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| B E V  A N D  R E D |
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     "Look, Bev, I told you to get me the money by Friday—it's Friday

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"Look, Bev, I told you to get me the money by Friday—it's Friday. And look, no money. No money, no apartment." There was the slam of a wooden door, and the walls shook by Miss Willa's strength.

Outside of the apartment, lied Beverly's things, all sprawled along the flooring of the hallway. He pounded on the door, tears falling vastly. "Please, Willa. C-Come on, I promise I'll have the money by Monday—"

"You said that last time, kid. Now leave, before I call the police."

Beverly slid down the wall, his breathing erratic, while he ran a hand through his curls. "Dammit!"

Where would he go? There was no where to go. And Beverly knew that. But he had no idea that just across the hall, stood Red McCoy, eyebrows sewn together in pure confusion.

Beverly resembled his father—a lot, and the mere sight was enough to send a whirlwind of memories to flood Red's mind. The small, broken boy had to have been the son Esteban was always talking about. The resemblance was too similar.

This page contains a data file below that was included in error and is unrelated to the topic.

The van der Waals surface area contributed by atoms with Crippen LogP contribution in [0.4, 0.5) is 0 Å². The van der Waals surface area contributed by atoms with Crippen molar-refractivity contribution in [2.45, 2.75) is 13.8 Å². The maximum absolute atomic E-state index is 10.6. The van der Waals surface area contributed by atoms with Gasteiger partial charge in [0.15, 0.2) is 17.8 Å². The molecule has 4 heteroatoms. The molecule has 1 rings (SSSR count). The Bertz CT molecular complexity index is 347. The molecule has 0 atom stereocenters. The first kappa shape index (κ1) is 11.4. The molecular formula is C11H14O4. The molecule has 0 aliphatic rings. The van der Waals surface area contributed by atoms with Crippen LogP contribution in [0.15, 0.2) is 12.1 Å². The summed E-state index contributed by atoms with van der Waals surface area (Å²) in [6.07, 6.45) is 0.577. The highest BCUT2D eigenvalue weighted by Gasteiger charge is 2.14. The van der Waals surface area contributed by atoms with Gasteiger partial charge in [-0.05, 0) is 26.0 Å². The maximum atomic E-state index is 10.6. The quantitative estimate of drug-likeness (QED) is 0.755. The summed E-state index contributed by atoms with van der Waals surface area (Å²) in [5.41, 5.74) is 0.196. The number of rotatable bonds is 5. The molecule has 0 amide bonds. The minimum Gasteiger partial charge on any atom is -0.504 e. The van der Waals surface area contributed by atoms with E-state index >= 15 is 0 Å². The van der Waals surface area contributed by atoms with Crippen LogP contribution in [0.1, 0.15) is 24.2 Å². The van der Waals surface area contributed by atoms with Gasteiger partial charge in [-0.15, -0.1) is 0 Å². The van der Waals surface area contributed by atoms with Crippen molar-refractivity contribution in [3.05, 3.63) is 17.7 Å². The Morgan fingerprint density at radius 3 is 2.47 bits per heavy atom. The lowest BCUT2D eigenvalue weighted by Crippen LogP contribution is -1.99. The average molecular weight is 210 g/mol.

Red dropped his cigarette, stomping on it with his boot.

"Hey!" He called out to Beverly, but Beverly hadn't heard him over his erratic breaths, and silent tears. "Hey, kid, I'm talking to you!"

When Beverly finally looked up, his heart began to pound at the tall, brooding, and particularly intimidating man walking toward him. "Y-Yeah?"

"Do you live here?" It was obvious Beverly had gotten evicted, due to unpaid rent—but Red still needed clarification.

"I used to." Beverly laughed a bitter laugh.

But Red didn't find it funny. He merely slid down beside him, holding his cigarette out to him. "Do you smoke?"

"No, I don't."

"That's good. That's really fucking good." Beverly's stature made Red laugh aloud. There he was, broken and homeless, while crying outside of his old home.

While, his most likely father, would have packed up his necessities, grabbed Norma by the wrist, and found another place to stay for the time being.

But one look at Beverly—and Red could tell, he was nothing like his father.

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